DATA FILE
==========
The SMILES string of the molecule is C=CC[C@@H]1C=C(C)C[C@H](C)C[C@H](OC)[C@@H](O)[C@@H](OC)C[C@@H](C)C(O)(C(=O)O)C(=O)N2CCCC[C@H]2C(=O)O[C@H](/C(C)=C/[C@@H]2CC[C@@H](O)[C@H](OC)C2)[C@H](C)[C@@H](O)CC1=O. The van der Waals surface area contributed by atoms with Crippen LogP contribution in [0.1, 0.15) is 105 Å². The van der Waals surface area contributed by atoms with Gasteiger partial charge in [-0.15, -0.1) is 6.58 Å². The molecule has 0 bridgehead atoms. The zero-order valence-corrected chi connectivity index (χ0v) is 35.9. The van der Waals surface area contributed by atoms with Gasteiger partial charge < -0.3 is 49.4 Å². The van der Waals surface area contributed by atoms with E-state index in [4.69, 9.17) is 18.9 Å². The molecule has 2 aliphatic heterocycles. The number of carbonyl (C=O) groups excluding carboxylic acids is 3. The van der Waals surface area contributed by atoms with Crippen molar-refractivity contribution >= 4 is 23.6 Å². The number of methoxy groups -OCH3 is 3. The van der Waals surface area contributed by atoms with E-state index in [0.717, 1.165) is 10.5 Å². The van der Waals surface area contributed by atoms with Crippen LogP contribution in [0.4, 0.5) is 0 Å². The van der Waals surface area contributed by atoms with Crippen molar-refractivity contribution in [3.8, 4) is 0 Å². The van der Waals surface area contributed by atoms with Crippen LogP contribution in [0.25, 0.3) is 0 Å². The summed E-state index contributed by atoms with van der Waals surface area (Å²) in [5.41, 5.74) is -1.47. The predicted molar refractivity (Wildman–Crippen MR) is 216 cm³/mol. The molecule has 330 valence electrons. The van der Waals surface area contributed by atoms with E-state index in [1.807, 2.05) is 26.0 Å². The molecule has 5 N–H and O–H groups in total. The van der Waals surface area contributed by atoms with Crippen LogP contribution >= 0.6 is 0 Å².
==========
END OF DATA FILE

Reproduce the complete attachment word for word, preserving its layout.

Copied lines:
The SMILES string of the molecule is C=CC[C@@H]1C=C(C)C[C@H](C)C[C@H](OC)[C@@H](O)[C@@H](OC)C[C@@H](C)C(O)(C(=O)O)C(=O)N2CCCC[C@H]2C(=O)O[C@H](/C(C)=C/[C@@H]2CC[C@@H](O)[C@H](OC)C2)[C@H](C)[C@@H](O)CC1=O. The van der Waals surface area contributed by atoms with Crippen LogP contribution in [0.1, 0.15) is 105 Å². The van der Waals surface area contributed by atoms with Gasteiger partial charge in [-0.15, -0.1) is 6.58 Å². The molecule has 0 bridgehead atoms. The zero-order valence-corrected chi connectivity index (χ0v) is 35.9. The van der Waals surface area contributed by atoms with Gasteiger partial charge < -0.3 is 49.4 Å². The van der Waals surface area contributed by atoms with E-state index in [4.69, 9.17) is 18.9 Å². The molecule has 2 aliphatic heterocycles. The number of carbonyl (C=O) groups excluding carboxylic acids is 3. The van der Waals surface area contributed by atoms with Crippen molar-refractivity contribution >= 4 is 23.6 Å². The number of methoxy groups -OCH3 is 3. The van der Waals surface area contributed by atoms with E-state index in [0.717, 1.165) is 10.5 Å². The van der Waals surface area contributed by atoms with Crippen LogP contribution in [0.4, 0.5) is 0 Å². The van der Waals surface area contributed by atoms with Crippen molar-refractivity contribution in [3.8, 4) is 0 Å². The van der Waals surface area contributed by atoms with Crippen LogP contribution in [0.25, 0.3) is 0 Å². The summed E-state index contributed by atoms with van der Waals surface area (Å²) in [5.41, 5.74) is -1.47. The predicted molar refractivity (Wildman–Crippen MR) is 216 cm³/mol. The molecule has 330 valence electrons. The van der Waals surface area contributed by atoms with E-state index in [1.807, 2.05) is 26.0 Å². The molecule has 5 N–H and O–H groups in total. The van der Waals surface area contributed by atoms with Crippen LogP contribution >= 0.6 is 0 Å².